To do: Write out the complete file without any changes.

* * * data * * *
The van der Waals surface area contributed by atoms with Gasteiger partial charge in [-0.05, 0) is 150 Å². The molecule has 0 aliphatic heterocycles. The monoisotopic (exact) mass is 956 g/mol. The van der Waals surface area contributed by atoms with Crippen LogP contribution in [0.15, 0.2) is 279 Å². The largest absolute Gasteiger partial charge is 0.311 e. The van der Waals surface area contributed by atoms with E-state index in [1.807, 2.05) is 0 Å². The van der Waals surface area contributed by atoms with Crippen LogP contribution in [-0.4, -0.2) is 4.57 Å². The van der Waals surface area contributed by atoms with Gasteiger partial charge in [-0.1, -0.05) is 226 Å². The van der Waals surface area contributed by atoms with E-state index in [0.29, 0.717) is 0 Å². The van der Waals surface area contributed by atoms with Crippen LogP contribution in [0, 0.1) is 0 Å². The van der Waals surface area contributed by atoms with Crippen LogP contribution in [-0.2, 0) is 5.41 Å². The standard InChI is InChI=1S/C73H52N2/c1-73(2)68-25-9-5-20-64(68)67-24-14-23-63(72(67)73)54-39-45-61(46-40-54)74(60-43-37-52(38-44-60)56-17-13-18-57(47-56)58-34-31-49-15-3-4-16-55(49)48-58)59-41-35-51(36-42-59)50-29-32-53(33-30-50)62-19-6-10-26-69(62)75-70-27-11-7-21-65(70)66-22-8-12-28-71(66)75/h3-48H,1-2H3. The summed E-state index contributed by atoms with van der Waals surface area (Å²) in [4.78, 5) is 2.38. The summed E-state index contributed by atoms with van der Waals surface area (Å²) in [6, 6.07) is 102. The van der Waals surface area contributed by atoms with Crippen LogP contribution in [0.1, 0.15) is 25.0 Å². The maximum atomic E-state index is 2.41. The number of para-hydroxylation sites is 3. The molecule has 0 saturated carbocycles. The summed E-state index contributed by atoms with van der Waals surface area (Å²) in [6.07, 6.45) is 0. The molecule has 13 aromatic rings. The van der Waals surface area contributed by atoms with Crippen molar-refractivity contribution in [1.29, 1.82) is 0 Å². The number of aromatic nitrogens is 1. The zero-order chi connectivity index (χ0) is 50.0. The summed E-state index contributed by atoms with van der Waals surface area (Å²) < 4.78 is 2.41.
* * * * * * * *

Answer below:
The van der Waals surface area contributed by atoms with Gasteiger partial charge in [-0.05, 0) is 150 Å². The molecule has 0 aliphatic heterocycles. The monoisotopic (exact) mass is 956 g/mol. The van der Waals surface area contributed by atoms with Crippen LogP contribution in [0.15, 0.2) is 279 Å². The largest absolute Gasteiger partial charge is 0.311 e. The van der Waals surface area contributed by atoms with E-state index in [1.807, 2.05) is 0 Å². The van der Waals surface area contributed by atoms with Crippen LogP contribution in [-0.4, -0.2) is 4.57 Å². The van der Waals surface area contributed by atoms with Gasteiger partial charge in [-0.1, -0.05) is 226 Å². The van der Waals surface area contributed by atoms with E-state index in [0.29, 0.717) is 0 Å². The van der Waals surface area contributed by atoms with Crippen LogP contribution in [0, 0.1) is 0 Å². The van der Waals surface area contributed by atoms with Crippen LogP contribution in [-0.2, 0) is 5.41 Å². The standard InChI is InChI=1S/C73H52N2/c1-73(2)68-25-9-5-20-64(68)67-24-14-23-63(72(67)73)54-39-45-61(46-40-54)74(60-43-37-52(38-44-60)56-17-13-18-57(47-56)58-34-31-49-15-3-4-16-55(49)48-58)59-41-35-51(36-42-59)50-29-32-53(33-30-50)62-19-6-10-26-69(62)75-70-27-11-7-21-65(70)66-22-8-12-28-71(66)75/h3-48H,1-2H3. The summed E-state index contributed by atoms with van der Waals surface area (Å²) in [4.78, 5) is 2.38. The summed E-state index contributed by atoms with van der Waals surface area (Å²) in [6, 6.07) is 102. The van der Waals surface area contributed by atoms with Crippen LogP contribution in [0.1, 0.15) is 25.0 Å². The maximum atomic E-state index is 2.41. The number of para-hydroxylation sites is 3. The molecule has 0 saturated carbocycles. The summed E-state index contributed by atoms with van der Waals surface area (Å²) in [6.07, 6.45) is 0. The molecule has 13 aromatic rings. The van der Waals surface area contributed by atoms with Crippen molar-refractivity contribution in [1.29, 1.82) is 0 Å². The number of aromatic nitrogens is 1. The zero-order chi connectivity index (χ0) is 50.0. The summed E-state index contributed by atoms with van der Waals surface area (Å²) < 4.78 is 2.41.